In all our ordinary judgments about the qualities of things, we can recognize and describe deviations from a norm very much more clearly than we can describe the norm itself.

This statement is clarified by Schon to mean the judgments and actions we take subconsciously, without knowing the reasons behind the decisions and without being able to explain them well. He goes on and uses examples like throwing and hitting a ball, doing a math problem, riding a bike, walking and crawling, and how those are all the most simple ways we practice the skills whose processes we are unable to clearly define. However, when I first read this statement, I immediately thought of my studies in sociology and how relevant many of the terms are to this query. For example, social scripts are the rules that we seem to live by without knowing why or without knowing that we are following any at all. For instance, when a man opens the door for a woman, is he doing so because he genuinely wanted to help her or because he has been socialized to do so in a way that has affected only his subconscious? To stray from certain scripts such as a man opening a door and paying on the first date are considered wrong or out of the norm, but we are unable to really state a reason why and how this came to be.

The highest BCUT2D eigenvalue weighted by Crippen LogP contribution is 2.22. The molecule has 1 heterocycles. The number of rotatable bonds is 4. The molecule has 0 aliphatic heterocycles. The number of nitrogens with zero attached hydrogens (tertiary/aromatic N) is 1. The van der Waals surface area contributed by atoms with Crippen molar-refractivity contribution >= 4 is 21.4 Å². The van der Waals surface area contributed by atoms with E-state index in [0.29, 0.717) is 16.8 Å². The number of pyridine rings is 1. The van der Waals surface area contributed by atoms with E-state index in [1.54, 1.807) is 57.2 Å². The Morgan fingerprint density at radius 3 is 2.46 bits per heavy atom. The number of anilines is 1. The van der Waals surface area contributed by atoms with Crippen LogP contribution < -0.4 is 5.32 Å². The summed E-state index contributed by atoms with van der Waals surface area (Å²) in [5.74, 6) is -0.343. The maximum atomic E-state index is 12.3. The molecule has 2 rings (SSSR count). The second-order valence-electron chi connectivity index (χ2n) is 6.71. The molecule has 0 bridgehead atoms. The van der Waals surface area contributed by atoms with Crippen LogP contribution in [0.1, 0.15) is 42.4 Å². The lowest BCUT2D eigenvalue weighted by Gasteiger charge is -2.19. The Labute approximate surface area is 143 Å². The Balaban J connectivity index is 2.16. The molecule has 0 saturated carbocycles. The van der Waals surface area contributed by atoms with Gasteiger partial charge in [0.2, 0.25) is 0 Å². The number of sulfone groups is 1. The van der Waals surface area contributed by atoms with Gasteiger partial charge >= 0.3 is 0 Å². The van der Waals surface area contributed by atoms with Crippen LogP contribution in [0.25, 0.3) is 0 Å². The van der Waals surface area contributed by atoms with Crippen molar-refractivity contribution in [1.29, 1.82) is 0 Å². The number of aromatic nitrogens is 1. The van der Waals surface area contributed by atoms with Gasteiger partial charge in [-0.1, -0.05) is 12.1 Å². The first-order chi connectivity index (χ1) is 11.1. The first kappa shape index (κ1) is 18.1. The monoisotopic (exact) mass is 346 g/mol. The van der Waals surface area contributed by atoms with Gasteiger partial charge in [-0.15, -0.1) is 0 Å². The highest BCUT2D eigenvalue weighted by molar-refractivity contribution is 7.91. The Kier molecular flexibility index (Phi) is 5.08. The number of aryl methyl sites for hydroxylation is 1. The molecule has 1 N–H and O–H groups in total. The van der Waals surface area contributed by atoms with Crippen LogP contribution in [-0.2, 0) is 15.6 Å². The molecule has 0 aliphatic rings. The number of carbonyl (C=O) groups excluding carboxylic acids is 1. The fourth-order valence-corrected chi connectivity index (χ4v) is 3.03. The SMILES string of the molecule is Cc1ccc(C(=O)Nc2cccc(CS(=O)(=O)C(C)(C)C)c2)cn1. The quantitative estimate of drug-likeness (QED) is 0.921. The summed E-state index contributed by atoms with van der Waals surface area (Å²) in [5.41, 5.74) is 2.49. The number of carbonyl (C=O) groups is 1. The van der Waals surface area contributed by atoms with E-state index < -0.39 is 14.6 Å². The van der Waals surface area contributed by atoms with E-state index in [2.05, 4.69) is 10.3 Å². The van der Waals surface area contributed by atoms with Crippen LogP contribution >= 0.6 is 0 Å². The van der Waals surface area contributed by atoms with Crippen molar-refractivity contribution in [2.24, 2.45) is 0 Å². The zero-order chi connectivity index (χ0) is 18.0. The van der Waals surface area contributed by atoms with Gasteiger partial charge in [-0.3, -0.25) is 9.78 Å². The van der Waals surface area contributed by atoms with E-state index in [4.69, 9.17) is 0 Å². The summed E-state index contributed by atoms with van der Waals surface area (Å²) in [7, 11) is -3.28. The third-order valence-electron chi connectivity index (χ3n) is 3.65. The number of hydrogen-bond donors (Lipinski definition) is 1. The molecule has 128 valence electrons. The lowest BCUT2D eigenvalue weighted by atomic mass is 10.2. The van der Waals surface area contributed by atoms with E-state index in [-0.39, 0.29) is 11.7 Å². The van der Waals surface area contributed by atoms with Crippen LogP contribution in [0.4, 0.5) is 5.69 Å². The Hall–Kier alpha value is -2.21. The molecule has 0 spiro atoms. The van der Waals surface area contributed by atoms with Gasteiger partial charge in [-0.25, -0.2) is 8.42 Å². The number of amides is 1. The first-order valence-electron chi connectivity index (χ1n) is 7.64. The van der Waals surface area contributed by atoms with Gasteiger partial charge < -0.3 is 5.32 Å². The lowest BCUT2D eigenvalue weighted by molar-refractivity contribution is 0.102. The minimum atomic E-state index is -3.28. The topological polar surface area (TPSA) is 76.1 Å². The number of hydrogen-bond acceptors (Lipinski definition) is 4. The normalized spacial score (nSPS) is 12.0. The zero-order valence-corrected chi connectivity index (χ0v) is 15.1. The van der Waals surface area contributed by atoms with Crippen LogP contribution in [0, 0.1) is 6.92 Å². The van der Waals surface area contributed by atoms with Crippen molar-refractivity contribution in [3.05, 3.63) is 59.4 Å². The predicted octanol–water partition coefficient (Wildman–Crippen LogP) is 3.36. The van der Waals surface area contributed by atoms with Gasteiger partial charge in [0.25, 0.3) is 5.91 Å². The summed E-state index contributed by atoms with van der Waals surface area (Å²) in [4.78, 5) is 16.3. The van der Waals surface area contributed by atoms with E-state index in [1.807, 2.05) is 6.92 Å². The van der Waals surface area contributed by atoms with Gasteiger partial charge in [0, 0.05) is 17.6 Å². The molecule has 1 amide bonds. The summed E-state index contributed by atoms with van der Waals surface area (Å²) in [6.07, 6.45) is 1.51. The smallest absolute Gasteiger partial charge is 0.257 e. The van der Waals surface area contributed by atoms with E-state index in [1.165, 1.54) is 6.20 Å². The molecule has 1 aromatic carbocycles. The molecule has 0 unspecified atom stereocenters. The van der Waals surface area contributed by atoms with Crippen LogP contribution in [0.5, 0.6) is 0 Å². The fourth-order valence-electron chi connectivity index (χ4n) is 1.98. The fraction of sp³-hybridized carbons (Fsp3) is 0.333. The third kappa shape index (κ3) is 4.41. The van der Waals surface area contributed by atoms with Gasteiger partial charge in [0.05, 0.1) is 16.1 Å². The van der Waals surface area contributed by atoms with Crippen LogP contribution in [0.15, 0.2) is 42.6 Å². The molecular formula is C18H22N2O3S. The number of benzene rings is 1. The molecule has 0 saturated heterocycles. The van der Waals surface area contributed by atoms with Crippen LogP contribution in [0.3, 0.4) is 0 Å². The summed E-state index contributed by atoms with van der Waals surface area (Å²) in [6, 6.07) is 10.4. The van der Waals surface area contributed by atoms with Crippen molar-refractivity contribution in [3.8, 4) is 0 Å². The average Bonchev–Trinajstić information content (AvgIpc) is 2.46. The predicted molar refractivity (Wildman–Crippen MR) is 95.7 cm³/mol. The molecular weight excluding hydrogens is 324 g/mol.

I tend to believe that it does take cognitive ability and decision making processes to come to a conclusion about which social scripts are right for you (normative beliefs). However, I have a problem calling this “intelligence” as Schon does, because it is in human nature to develop normative beliefs and carry out social scripts based on our imitation and socialization techniques that are present since birth.

Another thought that came to mind when I read this passage was how deviations are common only because we are more likely to put a definition on them. When do we actually define what “normal” is in various situations? In most cases, we don’t, but there are multiple examples of what type of behavior, person, lifestyle, etc., are deviant from those social norms. This is a message that has really started to bother me as I take more and more classes in which I realize the problematic nature of such classifications.

Leave a Reply